If the majority of people in the UK want us to leave the EU and collectively give up the benefits and costs that that membership gives then that is the democratic thing to do. My issue is entirely the idea that we are locked into this decision based on a 3-year old vote.



posted on May, 13 2019 @ 01:18 PM
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originally posted by: ScepticScot

If the majority of people in the UK want us to leave the EU and collectively give up the benefits and costs that that membership gives then that is the democratic thing to do. My issue is entirely the idea that we are locked into this decision based on a 3-year old vote.



3 year old vote?

chicken feed ......... Many of us have spent time in the EU we didnt want to

on a 45 year old vote!!



posted on May, 14 2019 @ 04:02 AM
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a reply to: ScepticScot


Why we should have another referendum to find out.


We had a referendum three years ago.
The only reasons it hasn't been enacted upon are the incompetence of our politicians and their pompous and arrogant belief that they know better than the great unwashed who dared to vote to leave, the refusal of Remainers to respect the result of a democratic vote and the bullying, uncompromising and dictatorial nature of the EU.


If the majority of people in the UK want us to leave the EU and collectively give up the benefits and costs that that membership gives then that is the democratic thing to do.


Then why didn't you respect the result of the referendum three years ago?
Why would it have been undemocratic to implement the result of that referendum?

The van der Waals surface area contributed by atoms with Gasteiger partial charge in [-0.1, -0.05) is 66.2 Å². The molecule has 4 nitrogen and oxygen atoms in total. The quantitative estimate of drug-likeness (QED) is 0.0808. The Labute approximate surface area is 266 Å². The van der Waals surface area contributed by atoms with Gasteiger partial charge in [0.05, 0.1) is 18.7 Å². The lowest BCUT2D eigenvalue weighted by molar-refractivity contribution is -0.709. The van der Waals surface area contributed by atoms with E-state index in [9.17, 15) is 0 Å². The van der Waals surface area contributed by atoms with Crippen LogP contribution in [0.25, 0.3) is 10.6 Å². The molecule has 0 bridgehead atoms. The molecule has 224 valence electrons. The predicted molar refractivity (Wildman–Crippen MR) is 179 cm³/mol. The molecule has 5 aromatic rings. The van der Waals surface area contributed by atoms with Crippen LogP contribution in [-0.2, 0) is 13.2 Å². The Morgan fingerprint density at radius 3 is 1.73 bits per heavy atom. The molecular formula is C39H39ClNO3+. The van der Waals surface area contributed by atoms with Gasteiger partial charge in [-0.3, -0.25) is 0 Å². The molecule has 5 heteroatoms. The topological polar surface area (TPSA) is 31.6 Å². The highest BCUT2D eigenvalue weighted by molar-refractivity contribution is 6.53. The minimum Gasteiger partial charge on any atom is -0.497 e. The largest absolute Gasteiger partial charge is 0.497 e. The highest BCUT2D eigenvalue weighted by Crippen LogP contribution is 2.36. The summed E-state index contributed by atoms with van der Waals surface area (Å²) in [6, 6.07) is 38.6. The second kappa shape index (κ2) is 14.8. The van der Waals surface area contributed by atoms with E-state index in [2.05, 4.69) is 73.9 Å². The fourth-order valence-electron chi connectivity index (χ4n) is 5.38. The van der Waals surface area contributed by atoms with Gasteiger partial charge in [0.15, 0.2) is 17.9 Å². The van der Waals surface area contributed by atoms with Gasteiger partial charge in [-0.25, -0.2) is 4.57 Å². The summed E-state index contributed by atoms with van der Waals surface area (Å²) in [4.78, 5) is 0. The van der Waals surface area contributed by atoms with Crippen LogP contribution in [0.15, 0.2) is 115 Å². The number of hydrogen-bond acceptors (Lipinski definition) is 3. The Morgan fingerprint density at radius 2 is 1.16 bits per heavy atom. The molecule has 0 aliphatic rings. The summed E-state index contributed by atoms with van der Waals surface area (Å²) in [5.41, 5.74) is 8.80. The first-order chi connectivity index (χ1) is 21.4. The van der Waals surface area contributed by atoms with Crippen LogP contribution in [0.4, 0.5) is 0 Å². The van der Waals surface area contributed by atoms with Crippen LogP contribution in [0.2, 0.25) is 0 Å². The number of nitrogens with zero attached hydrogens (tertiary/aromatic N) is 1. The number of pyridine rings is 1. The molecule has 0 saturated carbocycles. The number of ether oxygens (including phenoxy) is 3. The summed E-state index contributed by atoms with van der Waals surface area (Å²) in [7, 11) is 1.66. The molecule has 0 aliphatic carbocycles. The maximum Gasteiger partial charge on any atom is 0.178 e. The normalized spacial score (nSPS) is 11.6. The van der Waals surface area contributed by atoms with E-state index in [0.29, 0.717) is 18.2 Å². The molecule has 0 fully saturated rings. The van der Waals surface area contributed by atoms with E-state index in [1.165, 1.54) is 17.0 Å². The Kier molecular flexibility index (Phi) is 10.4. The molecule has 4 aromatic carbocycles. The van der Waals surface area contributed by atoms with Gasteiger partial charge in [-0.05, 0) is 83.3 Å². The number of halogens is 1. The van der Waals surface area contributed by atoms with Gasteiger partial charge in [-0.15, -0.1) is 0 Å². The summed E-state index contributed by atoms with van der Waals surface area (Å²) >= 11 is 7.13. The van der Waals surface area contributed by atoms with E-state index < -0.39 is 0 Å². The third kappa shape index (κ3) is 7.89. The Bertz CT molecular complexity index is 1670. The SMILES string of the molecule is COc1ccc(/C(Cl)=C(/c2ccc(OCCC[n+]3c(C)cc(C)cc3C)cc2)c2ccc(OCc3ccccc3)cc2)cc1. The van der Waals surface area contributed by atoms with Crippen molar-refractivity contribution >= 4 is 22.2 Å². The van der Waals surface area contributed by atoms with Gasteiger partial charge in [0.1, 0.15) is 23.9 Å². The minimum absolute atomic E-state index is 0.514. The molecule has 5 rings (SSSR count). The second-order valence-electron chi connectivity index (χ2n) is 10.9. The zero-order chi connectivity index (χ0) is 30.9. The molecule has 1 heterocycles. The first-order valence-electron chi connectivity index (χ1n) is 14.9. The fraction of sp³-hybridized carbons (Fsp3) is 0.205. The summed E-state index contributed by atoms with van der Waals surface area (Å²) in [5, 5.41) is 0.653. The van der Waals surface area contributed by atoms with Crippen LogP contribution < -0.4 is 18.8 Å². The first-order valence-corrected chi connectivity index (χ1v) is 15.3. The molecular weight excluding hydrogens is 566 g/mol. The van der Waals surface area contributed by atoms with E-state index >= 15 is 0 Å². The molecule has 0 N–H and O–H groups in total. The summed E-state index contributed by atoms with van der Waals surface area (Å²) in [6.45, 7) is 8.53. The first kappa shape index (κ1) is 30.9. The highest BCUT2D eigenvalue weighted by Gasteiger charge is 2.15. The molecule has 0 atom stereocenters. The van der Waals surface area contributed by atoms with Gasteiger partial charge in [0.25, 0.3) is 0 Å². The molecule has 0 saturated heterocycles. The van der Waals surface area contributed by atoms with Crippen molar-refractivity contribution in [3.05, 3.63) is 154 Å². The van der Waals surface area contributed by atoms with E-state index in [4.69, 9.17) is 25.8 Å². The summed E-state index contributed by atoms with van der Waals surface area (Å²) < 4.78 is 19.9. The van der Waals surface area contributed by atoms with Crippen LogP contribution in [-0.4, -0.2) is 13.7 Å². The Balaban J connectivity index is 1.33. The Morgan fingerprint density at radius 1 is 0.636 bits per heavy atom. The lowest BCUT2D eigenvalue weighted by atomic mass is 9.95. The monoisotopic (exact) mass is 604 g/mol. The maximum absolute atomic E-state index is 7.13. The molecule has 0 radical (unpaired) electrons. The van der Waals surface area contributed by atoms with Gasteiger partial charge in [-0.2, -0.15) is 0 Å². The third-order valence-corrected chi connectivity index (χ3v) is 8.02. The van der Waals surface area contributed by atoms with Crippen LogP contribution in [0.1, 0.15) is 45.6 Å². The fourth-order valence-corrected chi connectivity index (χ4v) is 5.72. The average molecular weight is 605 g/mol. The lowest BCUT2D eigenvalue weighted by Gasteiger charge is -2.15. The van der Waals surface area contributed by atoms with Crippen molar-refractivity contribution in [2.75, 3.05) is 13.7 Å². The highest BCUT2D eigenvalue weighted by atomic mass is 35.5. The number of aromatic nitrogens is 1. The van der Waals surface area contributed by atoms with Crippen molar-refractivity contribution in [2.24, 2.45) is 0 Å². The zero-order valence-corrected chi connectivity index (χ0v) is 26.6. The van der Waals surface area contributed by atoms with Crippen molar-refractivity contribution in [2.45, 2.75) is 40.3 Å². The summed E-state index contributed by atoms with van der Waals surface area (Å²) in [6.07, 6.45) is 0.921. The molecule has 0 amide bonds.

Why would a second referendum have more validity than the first especially considering that ignoring the result of the first referendum immediately invalidates the whole process and democratic ethos surrounding referendums?



My issue is entirely the idea that we are locked into this decision based on a 3-year old vote.


Why are we 'locked into' decisions made two years ago in the last General Election?
Things have changed since then and I don't like the result of it so I think we should have another General Election.

If people had accepted the result of the referendum and then worked together to move this country forward in a positive manner we wouldn't be in the pathetic situation we are in today.

edit on 14/5/19 by Freeborn because: (no reason given)



posted on May, 14 2019 @ 04:25 AM
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a reply to: ScepticScot

What, a three year old vote that has been effectively ignored? It's OK to do that, is it? Have another one until you get what you want?



posted on May, 14 2019 @ 04:33 AM
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Reply went weird _ Will try again.
edit on 14-5-2019 by ScepticScot because: (no reason given)



posted on May, 14 2019 @ 04:34 AM
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originally posted by: oldcarpy
a reply to: ScepticScot

What, a three year old vote that has been effectively ignored? It's OK to do that, is it? Have another one until you get what you want?



How has it been ignored?

As itstands at the moment we are leaving the EU.



posted on May, 14 2019 @ 04:37 AM
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a reply to: ScepticScot

But we have not left, have we?